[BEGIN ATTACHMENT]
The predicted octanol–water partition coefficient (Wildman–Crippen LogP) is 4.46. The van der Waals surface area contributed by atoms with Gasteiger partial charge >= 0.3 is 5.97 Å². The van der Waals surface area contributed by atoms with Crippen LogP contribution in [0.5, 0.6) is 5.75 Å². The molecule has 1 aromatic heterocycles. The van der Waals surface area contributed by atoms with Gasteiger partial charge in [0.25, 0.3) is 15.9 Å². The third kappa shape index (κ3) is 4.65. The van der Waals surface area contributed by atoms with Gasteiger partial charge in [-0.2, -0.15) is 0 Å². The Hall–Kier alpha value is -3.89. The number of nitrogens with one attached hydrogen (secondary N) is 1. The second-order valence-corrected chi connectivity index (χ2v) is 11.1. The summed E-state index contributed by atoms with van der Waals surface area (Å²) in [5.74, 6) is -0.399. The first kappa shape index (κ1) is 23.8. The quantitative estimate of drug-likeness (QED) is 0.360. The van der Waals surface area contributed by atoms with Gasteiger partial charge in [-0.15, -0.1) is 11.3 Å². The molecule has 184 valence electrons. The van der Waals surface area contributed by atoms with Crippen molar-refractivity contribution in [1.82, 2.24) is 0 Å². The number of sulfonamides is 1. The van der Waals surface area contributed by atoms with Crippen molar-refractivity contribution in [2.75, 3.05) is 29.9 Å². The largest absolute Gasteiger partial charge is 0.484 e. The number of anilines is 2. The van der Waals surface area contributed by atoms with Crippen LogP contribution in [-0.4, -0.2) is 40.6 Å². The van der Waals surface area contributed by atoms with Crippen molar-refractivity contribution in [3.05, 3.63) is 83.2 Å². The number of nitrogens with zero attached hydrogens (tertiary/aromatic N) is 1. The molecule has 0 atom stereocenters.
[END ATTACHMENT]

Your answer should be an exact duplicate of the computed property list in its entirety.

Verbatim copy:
The predicted octanol–water partition coefficient (Wildman–Crippen LogP) is 4.46. The van der Waals surface area contributed by atoms with Gasteiger partial charge >= 0.3 is 5.97 Å². The van der Waals surface area contributed by atoms with Crippen LogP contribution in [0.5, 0.6) is 5.75 Å². The molecule has 1 aromatic heterocycles. The van der Waals surface area contributed by atoms with Gasteiger partial charge in [0.25, 0.3) is 15.9 Å². The third kappa shape index (κ3) is 4.65. The van der Waals surface area contributed by atoms with Gasteiger partial charge in [-0.2, -0.15) is 0 Å². The Hall–Kier alpha value is -3.89. The number of nitrogens with one attached hydrogen (secondary N) is 1. The second-order valence-corrected chi connectivity index (χ2v) is 11.1. The summed E-state index contributed by atoms with van der Waals surface area (Å²) in [5.74, 6) is -0.399. The first kappa shape index (κ1) is 23.8. The quantitative estimate of drug-likeness (QED) is 0.360. The van der Waals surface area contributed by atoms with Gasteiger partial charge in [-0.15, -0.1) is 11.3 Å². The molecule has 184 valence electrons. The van der Waals surface area contributed by atoms with Crippen molar-refractivity contribution in [1.82, 2.24) is 0 Å². The number of sulfonamides is 1. The van der Waals surface area contributed by atoms with Crippen molar-refractivity contribution in [2.75, 3.05) is 29.9 Å². The largest absolute Gasteiger partial charge is 0.484 e. The number of anilines is 2. The van der Waals surface area contributed by atoms with Crippen LogP contribution in [-0.4, -0.2) is 40.6 Å². The van der Waals surface area contributed by atoms with Crippen molar-refractivity contribution in [3.05, 3.63) is 83.2 Å². The number of nitrogens with zero attached hydrogens (tertiary/aromatic N) is 1. The molecule has 0 atom stereocenters.